Showing 3 ideas for tag "collaboration"

Housing & Affordability

THE SCOTT HOMES COMMUNITY HISTORY CENTER

Affordable housing is not just about bricks and mortar. It is also about the important community ties it generates and sustains, as well as the heroic stories of its residents. These aspects are often lost amidst characterizations of those communities as impoverished, crime-ridden and dysfunctional. This project emerged from the August 2014 Miami JusticeHack (www.justicehack.com), a creative, collaborative workshop... more »
Who are you?

The Miami Community History Project, Inc. is a multidisciplinary group, comprised of former or current residents of public housing in Liberty City, academics, architects, planners, lawyers, and supporting community organizations.

How does this project impact the issue you selected?

A major impediment to the creation, preservation and funding of affordable housing is the stigma arising from stereotypes of the communities living in that housing. This project is designed to counter those stereotypes & highlight success stories of the hard-working, struggling families that are an integral part of Miami’s history and social fabric. In addition, by being resident-driven, this project connects residents to professionals seeking to make Miami a more inclusive and equitable place.

What data points from The Our Miami Report does your project address?

Economic equitability and the preservation/creation of affordable housing. This project recognizes that an important first step in preserving affordable is combating stigma around it and increasing the visibility and understanding of residents. The Center can help generate support for the preservation and expansion of affordable housing, and also create a way for residents to be more economically integrated into Miami by validating their place as important actors in the greater Miami community.

Please give examples of your project's success.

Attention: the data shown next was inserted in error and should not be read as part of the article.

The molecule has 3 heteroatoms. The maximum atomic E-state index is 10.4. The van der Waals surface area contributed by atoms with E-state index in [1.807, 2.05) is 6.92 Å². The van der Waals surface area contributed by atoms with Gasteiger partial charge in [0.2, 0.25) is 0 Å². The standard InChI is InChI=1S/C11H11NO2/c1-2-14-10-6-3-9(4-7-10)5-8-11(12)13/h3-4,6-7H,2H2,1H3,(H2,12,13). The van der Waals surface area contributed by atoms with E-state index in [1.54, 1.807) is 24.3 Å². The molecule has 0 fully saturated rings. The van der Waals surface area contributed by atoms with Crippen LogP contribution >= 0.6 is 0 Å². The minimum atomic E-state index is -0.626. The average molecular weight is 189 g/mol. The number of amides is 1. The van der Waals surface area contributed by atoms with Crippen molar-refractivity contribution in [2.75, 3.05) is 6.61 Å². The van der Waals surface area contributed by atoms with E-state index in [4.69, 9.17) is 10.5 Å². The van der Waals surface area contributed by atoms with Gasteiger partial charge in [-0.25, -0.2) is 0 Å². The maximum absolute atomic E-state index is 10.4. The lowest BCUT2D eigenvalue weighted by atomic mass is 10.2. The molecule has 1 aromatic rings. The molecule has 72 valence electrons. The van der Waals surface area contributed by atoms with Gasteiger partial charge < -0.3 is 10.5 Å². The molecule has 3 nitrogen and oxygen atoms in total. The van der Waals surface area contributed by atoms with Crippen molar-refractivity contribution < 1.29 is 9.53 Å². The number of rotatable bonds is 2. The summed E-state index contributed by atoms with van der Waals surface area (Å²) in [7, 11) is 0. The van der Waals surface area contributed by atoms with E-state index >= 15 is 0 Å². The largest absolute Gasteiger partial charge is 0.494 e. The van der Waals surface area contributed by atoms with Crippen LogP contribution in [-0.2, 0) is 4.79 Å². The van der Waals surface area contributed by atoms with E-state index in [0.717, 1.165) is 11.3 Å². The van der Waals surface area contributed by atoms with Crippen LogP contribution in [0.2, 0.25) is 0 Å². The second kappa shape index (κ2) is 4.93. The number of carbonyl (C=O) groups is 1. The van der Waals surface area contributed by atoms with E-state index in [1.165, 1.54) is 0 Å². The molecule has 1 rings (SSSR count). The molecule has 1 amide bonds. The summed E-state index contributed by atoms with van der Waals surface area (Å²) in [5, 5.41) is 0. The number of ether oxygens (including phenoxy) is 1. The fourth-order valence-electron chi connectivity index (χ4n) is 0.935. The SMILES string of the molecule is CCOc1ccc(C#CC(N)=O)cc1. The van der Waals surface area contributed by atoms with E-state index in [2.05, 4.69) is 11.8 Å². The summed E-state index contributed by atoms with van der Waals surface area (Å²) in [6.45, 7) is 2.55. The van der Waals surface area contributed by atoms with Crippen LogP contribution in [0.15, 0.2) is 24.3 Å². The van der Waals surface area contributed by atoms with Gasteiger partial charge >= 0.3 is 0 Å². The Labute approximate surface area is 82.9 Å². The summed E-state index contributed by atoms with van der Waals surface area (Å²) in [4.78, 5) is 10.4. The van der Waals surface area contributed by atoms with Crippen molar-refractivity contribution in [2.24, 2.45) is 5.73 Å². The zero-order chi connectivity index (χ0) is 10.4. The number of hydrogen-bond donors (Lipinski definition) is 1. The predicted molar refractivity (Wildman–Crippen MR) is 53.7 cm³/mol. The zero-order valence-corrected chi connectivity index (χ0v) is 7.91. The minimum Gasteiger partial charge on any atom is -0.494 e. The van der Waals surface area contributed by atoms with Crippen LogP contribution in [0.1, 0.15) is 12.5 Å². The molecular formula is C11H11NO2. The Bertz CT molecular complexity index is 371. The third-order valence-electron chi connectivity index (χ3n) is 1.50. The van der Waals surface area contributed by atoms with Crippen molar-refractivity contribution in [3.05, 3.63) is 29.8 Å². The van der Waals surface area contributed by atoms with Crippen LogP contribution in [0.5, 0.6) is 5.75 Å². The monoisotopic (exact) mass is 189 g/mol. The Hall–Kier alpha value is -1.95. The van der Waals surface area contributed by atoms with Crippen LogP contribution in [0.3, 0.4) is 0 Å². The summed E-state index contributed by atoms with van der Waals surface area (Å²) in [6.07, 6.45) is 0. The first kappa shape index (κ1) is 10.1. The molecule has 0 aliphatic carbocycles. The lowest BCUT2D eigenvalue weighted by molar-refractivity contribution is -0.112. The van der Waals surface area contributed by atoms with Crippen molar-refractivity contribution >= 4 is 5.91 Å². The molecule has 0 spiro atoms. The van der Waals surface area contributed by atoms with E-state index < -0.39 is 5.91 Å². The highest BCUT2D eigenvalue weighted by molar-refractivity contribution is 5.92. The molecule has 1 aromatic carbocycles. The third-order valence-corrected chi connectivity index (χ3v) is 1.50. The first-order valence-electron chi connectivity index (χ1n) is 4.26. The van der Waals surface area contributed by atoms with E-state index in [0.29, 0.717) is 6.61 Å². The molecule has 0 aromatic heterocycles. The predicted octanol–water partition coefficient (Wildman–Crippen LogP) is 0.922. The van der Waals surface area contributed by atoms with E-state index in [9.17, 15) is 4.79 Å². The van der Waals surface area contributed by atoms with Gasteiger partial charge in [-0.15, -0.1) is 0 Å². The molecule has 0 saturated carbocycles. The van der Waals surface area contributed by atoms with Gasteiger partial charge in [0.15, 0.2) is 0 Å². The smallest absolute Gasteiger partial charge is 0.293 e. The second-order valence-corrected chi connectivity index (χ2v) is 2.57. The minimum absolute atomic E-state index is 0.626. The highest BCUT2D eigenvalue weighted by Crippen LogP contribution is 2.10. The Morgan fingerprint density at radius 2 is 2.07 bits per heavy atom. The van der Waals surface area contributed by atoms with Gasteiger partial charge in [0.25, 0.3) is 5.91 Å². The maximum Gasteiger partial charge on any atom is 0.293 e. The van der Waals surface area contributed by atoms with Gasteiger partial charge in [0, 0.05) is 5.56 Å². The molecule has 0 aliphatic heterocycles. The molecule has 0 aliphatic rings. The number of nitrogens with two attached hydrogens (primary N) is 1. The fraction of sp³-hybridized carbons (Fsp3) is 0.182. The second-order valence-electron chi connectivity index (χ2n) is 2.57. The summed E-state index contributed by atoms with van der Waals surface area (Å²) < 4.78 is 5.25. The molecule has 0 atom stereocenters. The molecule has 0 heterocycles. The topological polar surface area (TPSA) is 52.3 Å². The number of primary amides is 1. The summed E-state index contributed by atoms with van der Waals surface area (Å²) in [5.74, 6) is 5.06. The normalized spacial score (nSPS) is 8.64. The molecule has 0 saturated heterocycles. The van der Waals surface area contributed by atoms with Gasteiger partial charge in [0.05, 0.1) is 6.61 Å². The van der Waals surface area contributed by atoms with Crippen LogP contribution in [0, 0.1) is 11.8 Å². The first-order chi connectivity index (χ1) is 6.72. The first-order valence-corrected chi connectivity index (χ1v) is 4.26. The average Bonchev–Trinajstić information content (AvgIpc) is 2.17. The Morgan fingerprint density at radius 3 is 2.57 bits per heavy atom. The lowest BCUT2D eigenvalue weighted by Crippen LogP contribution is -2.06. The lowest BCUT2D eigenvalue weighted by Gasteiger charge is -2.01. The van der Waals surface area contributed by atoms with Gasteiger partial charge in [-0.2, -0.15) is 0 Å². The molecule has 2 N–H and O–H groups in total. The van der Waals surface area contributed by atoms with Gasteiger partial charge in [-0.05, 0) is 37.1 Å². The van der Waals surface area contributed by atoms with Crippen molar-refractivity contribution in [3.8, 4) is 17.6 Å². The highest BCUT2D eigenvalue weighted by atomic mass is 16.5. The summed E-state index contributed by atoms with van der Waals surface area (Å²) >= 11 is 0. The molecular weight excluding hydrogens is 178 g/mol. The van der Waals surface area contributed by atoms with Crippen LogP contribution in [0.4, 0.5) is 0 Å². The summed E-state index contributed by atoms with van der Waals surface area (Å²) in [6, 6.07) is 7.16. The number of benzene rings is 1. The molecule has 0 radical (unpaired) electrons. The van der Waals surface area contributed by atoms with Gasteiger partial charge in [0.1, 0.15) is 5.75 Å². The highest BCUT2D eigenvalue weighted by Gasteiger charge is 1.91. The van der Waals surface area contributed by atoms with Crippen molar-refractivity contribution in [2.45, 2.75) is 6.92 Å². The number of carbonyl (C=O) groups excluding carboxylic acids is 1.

This project builds on successes of constituent members of the Miami Community History Project, including academicians, attorneys, and staff and members of Miami Workers Center. Examples of successes include the Scott Homes Hope VI Agreement, which led to construction of hundreds of units of new public housing; the 2014 JusticeHack which was attended by over 130 Miamians and generated over 15 ideas; and scholarly presentations in Overtown on race and housing in Miami attended by over 300 people.

Organization Name (or individuals name) Community Justice Project, Florida Legal Services

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26 votes
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Education

Liberty to Make

A makerspace in Liberty City will help locals garner & foster their entrepreneurial & creative talents while coming together as a community. This culturally-infused makerspace will serve as a hub for socially-conscious technological innovation through hands-on education. Community members will gain specialized skills in fields such as design thinking, 3D printing, modeling & fabrication, & programming. Liberty to Make... more »
Who are you?

MIAMade is a non-profit organization dedicated to fostering a sustainable maker culture in Miami.

How does this project impact the issue you selected?

Our program will promote specialized skills & embed the principles of making that will lead to neighborhood development & job growth for new makers. Students that pursue a postsecondary education with a concentration in a STEAM disciplines, are more likely to either change studies or drop out if they didn’t receive prior hands-on training. Making will accelerate the creative process and extend collaborative processes while giving them a new value for artisanship.